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ComEd Joins Chicago Plug-in Hybrid Conversion Project Targeting 2x Fuel Economy for Escape Hybrid

8 September 2006

ComEd, one of the largest US electric utilities with approximately 5.2 million customers and more than $15 billion in annual revenues, is joining the Illinois Institute of Technology (IIT) Plug-In Hybrid Electric Vehicle (PHEV) Project.

The project, announced in January in collaboration with Chicago-based All Cell Technologies, the City of Chicago and other industrial and government partners, is an effort to convert a Ford Escape hybrid SUV in the city fleet into a plug-in hybrid (PHEV) using a lithium-ion battery pack from All Cell.

All Cell is an Illinois Institute of Technology-based technology transfer company formed in 2001 by Professors Said Al-Hallaj and J. Robert Selman to commercialize lithium-ion batteries in military, medical, portable, and transportation applications using IIT’s patented passive thermal management technology with phase change material (PCM).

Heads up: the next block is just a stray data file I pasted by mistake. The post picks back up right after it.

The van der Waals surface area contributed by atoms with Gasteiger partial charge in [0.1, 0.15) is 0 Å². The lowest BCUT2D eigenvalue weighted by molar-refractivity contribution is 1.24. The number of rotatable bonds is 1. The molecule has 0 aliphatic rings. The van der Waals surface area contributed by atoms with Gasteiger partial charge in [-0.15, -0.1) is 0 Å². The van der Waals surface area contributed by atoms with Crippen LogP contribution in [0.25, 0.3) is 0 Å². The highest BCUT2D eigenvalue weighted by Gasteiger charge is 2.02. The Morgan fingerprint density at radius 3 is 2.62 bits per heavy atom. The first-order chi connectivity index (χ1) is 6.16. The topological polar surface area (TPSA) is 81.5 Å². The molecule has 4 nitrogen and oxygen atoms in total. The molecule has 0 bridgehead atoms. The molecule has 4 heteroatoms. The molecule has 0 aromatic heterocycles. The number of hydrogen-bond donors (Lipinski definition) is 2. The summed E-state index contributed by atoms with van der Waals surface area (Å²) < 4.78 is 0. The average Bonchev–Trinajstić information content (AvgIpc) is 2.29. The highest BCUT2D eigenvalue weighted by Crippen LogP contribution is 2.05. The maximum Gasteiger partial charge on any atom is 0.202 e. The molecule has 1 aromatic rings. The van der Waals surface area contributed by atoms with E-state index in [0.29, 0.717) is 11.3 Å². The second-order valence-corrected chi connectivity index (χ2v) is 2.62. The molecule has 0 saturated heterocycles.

In June, All Cell Technologies received $1.25 million in financing from Heartland Angels to support the PHEV project.

Phase change materials are substances that change from solid to liquid and back again when heat is absorbed and expelled, respectively. In this process, PCMs maintain a nearly constant temperature, and thus are employed for thermal engineering in a number of fields.

According to All Cell, suitable phase change materials for use in Li-ion battery applications will have a melting point in the range of between about 30° C and 60° C; a high latent heat per unit mass ratio; and a narrow melting temperature range.

Allcell_1
An earlier schematic of a PHEV battery module using All Cell’s PCM thermal management. Click to enlarge.